[Proj] Meaning of aposphere
hilmyh at gmail.com
Thu Apr 28 10:29:50 EST 2011
So Monster meets Turnip - who wins?
On Thu, Apr 28, 2011 at 10:02 PM, Clifford J Mugnier <cjmce at lsu.edu> wrote:
> I've read Hotine's series in *Empire Survey Review*. I tell my students
> that his Aposphere is shaped like a turnip.
> Clifford J. Mugnier, C.P., C.M.S.
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> *From:* proj-bounces at lists.maptools.org on behalf of Charles Karney
> *Sent:* Thu 28-Apr-11 06:35
> *To:* PROJ.4 and general Projections Discussions
> *Cc:* Hilmy Hashim
> *Subject:* Re: [Proj] Meaning of aposphere
> Well, I puzzled by how an aposphere could be different from a sphere.
> However there are surfaces with constant curvature which are not
> spheres. I think if you impose additional conditions, e.g., that the
> surface is closed and nowhere singular you end up with a sphere. A
> simple example of a non-spherical surface is what you get if you
> partially folded up a swimming cap. A tractrix rotated about its
> aymptote gives you a surface of constant negative curvature. I'm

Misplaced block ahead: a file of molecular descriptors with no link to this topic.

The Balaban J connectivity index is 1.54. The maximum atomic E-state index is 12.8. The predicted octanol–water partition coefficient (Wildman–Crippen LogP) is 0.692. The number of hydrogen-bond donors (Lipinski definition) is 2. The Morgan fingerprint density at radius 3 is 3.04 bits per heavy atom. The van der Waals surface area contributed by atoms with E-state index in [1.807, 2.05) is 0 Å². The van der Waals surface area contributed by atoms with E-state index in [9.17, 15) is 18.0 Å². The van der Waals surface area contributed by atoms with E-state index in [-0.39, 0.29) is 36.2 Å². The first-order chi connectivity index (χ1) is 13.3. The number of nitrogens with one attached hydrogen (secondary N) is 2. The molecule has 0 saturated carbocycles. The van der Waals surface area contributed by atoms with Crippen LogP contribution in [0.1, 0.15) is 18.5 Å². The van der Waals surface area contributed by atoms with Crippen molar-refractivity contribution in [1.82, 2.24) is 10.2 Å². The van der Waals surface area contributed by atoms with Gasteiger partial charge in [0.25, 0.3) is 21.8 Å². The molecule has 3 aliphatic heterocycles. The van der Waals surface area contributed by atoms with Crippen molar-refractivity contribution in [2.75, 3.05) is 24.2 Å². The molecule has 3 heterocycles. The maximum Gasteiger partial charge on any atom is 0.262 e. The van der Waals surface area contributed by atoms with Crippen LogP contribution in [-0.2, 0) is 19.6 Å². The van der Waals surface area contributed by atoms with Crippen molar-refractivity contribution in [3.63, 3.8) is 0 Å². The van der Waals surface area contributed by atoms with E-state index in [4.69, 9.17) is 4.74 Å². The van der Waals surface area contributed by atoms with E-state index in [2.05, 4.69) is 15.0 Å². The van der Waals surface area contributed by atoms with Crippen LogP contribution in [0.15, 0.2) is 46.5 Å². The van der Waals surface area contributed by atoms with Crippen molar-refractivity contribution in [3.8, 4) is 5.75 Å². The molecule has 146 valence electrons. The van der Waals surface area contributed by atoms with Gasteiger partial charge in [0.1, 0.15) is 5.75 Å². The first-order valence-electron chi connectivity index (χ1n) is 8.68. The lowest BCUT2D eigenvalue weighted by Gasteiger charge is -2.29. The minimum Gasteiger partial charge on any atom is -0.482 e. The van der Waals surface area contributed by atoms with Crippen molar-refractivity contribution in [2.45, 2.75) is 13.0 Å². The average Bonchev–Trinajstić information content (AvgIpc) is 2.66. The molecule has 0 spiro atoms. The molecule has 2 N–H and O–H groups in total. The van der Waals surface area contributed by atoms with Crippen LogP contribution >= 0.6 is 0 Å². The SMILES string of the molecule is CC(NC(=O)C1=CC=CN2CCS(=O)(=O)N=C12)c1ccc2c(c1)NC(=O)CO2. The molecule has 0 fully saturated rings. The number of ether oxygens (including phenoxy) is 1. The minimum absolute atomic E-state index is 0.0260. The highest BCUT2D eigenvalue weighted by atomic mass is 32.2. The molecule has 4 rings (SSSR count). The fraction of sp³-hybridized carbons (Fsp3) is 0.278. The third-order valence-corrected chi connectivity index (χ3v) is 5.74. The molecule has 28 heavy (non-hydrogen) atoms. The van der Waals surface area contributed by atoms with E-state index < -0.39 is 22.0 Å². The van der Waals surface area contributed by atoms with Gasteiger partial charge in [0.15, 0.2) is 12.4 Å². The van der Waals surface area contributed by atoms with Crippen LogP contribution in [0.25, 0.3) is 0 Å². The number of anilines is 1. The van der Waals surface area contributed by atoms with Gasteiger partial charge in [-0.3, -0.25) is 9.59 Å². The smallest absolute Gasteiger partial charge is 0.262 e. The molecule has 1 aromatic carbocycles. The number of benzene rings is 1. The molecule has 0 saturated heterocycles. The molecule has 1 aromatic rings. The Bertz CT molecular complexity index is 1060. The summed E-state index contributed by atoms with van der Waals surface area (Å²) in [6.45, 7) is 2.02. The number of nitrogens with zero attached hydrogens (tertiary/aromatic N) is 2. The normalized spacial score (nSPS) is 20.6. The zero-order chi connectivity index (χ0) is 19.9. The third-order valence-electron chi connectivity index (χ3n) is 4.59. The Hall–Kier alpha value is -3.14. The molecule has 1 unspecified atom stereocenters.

> uncertain whether any of these are really needed to develop map
> For pictures see Eisenhardt (1909), Chap 8, Figs. 26-30:
> On 04/28/11 07:20, Mikael Rittri wrote:
> > Yes, I understand that the aposphere is some kind
> > of intermediate surface.
> > But it's the phrase "sphere of constant total curvature"
> > that bothers me. Most people who describes the Hotine cites
> > this phrase; I think it's from Snyder. I tried to look up
> > "total curvature", and if I remember rightly, it has at least
> > two meanings:
> > In one meaning, every surface that is topologically equivalent
> > to a sphere has the same total curvature (4*pi or something like
> > that). That's probably not what Snyder meant...
> > In another meaning, total curvature refers to Gaussian curvature
> > at a point of a surface. But in this meaning, every sphere has
> > constant total curvature, so the aposphere seems to be a sphere,
> > no more and no less. So, how does it differ from the Gaussian
> > sphere that is used in some other projections, like Swiss Oblique
> > Mercator, Krovak, and Oblique Sterographic?
> > Or are there other surfaces than spheres that can have a constant
> > Gaussian curvature at every point? (I think there is some trumpet-shaped
> > surface that has constant Gaussian curvature, but curvature like a
> > is that positive or negative curvature? But apart from that.)
> > Well, I shouldn't complain but try to read Hotine's original paper,
> > but rumors say it's very dense and difficult to follow. I suspect
> > I wouldn't understand it.
> > But if someone knows a snappy explanation of the aposphere...?
> > Just curious,
> > Mikael Rittri
> Charles Karney <charles.karney at sri.com>
> SRI International, Princeton, NJ 08543-5300
> Tel: +1 609 734 2312
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